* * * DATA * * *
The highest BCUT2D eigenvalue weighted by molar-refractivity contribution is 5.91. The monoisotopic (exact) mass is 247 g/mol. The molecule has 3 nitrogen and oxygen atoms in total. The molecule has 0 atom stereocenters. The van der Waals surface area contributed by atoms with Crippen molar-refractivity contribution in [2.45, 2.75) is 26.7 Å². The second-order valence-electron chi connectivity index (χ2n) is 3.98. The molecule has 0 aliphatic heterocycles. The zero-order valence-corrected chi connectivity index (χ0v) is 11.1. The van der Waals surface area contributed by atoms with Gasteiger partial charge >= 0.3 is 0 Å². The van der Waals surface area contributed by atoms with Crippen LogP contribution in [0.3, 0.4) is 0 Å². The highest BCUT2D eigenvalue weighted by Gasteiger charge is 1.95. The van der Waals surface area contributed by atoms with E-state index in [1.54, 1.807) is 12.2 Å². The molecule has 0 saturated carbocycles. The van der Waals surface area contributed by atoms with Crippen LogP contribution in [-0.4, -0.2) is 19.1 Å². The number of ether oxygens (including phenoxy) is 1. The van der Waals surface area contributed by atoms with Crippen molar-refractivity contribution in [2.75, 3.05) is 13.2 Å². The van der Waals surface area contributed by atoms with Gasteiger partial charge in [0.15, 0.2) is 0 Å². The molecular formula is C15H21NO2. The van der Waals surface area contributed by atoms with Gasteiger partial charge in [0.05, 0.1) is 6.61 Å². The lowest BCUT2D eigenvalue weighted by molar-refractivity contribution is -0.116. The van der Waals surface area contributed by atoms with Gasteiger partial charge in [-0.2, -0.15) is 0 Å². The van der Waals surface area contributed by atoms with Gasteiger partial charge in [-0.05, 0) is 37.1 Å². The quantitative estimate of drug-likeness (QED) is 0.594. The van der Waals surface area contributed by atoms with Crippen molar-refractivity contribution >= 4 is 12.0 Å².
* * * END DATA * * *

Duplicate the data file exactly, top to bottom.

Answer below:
The highest BCUT2D eigenvalue weighted by molar-refractivity contribution is 5.91. The monoisotopic (exact) mass is 247 g/mol. The molecule has 3 nitrogen and oxygen atoms in total. The molecule has 0 atom stereocenters. The van der Waals surface area contributed by atoms with Crippen molar-refractivity contribution in [2.45, 2.75) is 26.7 Å². The second-order valence-electron chi connectivity index (χ2n) is 3.98. The molecule has 0 aliphatic heterocycles. The zero-order valence-corrected chi connectivity index (χ0v) is 11.1. The van der Waals surface area contributed by atoms with Gasteiger partial charge >= 0.3 is 0 Å². The van der Waals surface area contributed by atoms with Crippen LogP contribution in [0.3, 0.4) is 0 Å². The highest BCUT2D eigenvalue weighted by Gasteiger charge is 1.95. The van der Waals surface area contributed by atoms with E-state index in [1.54, 1.807) is 12.2 Å². The molecule has 0 saturated carbocycles. The van der Waals surface area contributed by atoms with Crippen LogP contribution in [-0.4, -0.2) is 19.1 Å². The number of ether oxygens (including phenoxy) is 1. The van der Waals surface area contributed by atoms with Crippen molar-refractivity contribution in [2.75, 3.05) is 13.2 Å². The van der Waals surface area contributed by atoms with Gasteiger partial charge in [0.15, 0.2) is 0 Å². The molecular formula is C15H21NO2. The van der Waals surface area contributed by atoms with Gasteiger partial charge in [0.05, 0.1) is 6.61 Å². The lowest BCUT2D eigenvalue weighted by molar-refractivity contribution is -0.116. The van der Waals surface area contributed by atoms with Gasteiger partial charge in [-0.2, -0.15) is 0 Å². The van der Waals surface area contributed by atoms with Gasteiger partial charge in [-0.05, 0) is 37.1 Å². The quantitative estimate of drug-likeness (QED) is 0.594. The van der Waals surface area contributed by atoms with Crippen molar-refractivity contribution >= 4 is 12.0 Å².